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Technology Transcends Borders. So Does Its Hazardous Waste

In an age where a wealthy few deliberate over quality of life versus economic prosperity, many forget that it is not a choice for thousands of people.

In multiple developing nations, it is not uncommon for young children and their families to wake up and work hazardous jobs every day for minuscule monetary gain, all without the luxury of hesitating.

These children are not the enemies, and neither are their parents for allowing them to do the perilous work. They are merely victims of another form of modern-day colonialism: electronic waste dumping.

The phenomenon is not a recent development. For over a decade, waste management officials warned of how quickly the e-waste stream would grow given the rate of novel technological developments.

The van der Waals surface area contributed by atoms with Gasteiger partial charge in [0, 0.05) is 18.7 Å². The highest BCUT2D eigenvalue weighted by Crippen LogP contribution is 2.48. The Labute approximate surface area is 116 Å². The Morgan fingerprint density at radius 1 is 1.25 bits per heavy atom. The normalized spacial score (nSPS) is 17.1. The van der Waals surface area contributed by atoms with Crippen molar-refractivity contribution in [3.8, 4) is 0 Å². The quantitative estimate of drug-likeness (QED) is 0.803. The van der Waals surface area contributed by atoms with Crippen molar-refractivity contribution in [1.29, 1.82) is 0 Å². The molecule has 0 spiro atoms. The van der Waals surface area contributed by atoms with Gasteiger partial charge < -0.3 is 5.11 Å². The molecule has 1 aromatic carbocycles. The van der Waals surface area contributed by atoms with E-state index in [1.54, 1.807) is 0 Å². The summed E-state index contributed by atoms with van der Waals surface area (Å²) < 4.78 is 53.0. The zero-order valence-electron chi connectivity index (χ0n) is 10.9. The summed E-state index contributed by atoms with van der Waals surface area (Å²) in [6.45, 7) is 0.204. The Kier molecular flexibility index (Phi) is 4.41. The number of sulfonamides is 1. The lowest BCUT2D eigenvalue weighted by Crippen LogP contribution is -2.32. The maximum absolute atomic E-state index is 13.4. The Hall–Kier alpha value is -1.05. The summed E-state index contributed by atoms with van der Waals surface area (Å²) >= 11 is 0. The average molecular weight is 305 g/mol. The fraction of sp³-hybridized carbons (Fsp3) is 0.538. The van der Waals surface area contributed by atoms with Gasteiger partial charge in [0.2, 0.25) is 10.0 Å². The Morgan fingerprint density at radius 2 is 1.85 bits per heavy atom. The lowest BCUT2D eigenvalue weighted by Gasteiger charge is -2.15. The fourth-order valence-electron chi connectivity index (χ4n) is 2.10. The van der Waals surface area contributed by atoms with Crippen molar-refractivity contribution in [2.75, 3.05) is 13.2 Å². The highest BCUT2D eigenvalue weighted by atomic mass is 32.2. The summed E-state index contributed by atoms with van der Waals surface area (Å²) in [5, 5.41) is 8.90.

According to a 2019 United Nations report, 50 million tons of e-waste is thrown in landfills rather than recycled every year, including the 152 million cell phones tossed in just the United States. Couple this with the fact that almost all major tech companies use recoverable precious metals such as gold, copper, silver, and platinum in laptops, computers, tablets, and mobile phones. Waste pickers in India, China, and more work tirelessly to recover the valuable materials found in the devices, hoping to sell them in exchange for a small sum of money. What they don’t know is that, despite the promise of gold, they will also encounter extremely toxic mercury, lithium, lead, and flame retardants.